“Family reunification,” reads one graffiti manifesto splashed on the southern face of the fence. “A future to believe in.”


A win for majority rule on local finances

In California, it takes just a simple majority of voters to elect a mayor, a governor or even a member of Congress. But it requires a supermajority — two-thirds of the vote — to pass a local tax to fund a specific program, such as street repairs, parks or libraries. This disparity is due to Proposition 218, a 1996 ballot measure designed to make it harder for local governments to raise taxes, fees and assessments.

At least, it used to take a supermajority. On Aug. 28, the state Supreme Court struck a welcome blow to the unreasonably high vote thresholds in Proposition 218, upholding a lower court ruling that the proposition applies only to measures put on the ballot by elected government bodies, not to those sponsored by citizens. This is good news for communities that need to raise taxes for worthy projects, reaffirming the democratic principle that such decisions ought to reflect the will of the majority.

Proposition 218 — which, it must be pointed out, needed only a majority of votes to pass — subverted this principle by requiring cities, counties, school districts and other local governments to obtain the approval of two-thirds of the voters for most proposed tax increases. The sole exception was for taxes that go into a municipality’s general fund to support overall government operations, perhaps because general-purpose tax hikes are a tougher sell than those with a specific goal, such as building housing for the homeless or funding public transportation projects.

The restraints imposed by Proposition 218 reflected its supporters’ belief that local governments had overstepped in their desperation for revenue in the years after voters approved another anti-tax measure, Proposition 13. The lawsuit that led to the Supreme Court’s ruling last week, however, wasn’t primarily a fight over tax rates — it was a battle over whether a marijuana-related initiative could appear on a special-election ballot in Upland — and did not seek to upend the supermajority threshold. That was a happy accident.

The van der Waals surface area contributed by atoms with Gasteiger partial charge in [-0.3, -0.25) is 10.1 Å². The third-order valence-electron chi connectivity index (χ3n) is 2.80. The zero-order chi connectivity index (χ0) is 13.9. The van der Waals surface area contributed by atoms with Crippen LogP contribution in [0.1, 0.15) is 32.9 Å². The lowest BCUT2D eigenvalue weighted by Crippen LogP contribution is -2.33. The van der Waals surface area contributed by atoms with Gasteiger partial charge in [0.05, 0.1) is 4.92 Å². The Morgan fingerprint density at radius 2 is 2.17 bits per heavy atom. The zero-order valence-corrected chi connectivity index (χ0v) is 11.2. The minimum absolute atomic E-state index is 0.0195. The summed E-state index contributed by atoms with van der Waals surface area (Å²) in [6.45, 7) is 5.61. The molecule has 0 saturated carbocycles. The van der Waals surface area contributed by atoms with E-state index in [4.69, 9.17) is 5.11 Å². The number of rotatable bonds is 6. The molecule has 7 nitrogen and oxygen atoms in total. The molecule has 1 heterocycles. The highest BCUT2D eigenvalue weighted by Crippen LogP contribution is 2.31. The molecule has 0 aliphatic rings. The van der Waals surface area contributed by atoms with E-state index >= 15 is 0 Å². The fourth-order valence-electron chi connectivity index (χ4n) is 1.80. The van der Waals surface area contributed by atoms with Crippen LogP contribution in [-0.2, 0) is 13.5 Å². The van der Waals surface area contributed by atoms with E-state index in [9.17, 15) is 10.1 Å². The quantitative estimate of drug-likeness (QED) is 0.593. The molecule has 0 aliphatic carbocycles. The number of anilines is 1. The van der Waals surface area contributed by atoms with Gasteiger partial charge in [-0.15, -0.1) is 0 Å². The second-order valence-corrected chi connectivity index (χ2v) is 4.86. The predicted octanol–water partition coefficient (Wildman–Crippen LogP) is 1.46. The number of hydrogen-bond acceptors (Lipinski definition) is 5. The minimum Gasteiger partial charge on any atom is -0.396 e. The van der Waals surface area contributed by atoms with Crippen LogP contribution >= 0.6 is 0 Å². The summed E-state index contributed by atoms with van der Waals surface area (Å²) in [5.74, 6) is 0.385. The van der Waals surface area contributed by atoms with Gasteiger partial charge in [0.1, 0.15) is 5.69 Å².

Get ready for the next round in the battle over the Vietnam War

There are two Vietnam wars, and the second is still going 40 years after the first ended. The United States fought the first one from 1959 to 1975 in the jungles, villages and airspace of Indochina. The second is the war over how that war, the first lost war in America’s national history, is remembered. This month, as Ken Burns’ 10-part Vietnam documentary is aired on PBS, the second conflict is sure to heat up again with renewed intensity.

The positions will be fiercely argued. What was the war good for? Absolutely nothing, as the 1970 song put it? Or was it a heroic cause? The most important — and poignant — group who will offer answers to these questions is Vietnam veterans themselves.

They see themselves reflected, against the roll of the dead, on the black granite walls of Maya Lin’s Vietnam Veterans Memorial in Washington, or in the faces of Frederick Hart’s evocative sculpture of three soldiers nearby.

Many who served came home and got on with their lives, whatever the wounds and scars of war. A more visible subset of aging warriors sits astride motorcycles in Veterans Day parades or stands in the median strips of our streets holding cardboard placards. They live their lives as war survivors. They ponder what might have been.


Behind a $13 shirt, a $6-an-hour worker

Before dawn six days a week, Norma Ulloa left the two-bedroom apartment she shared with four family members and boarded a bus that took her to a stifling factory on the outskirts of downtown Los Angeles.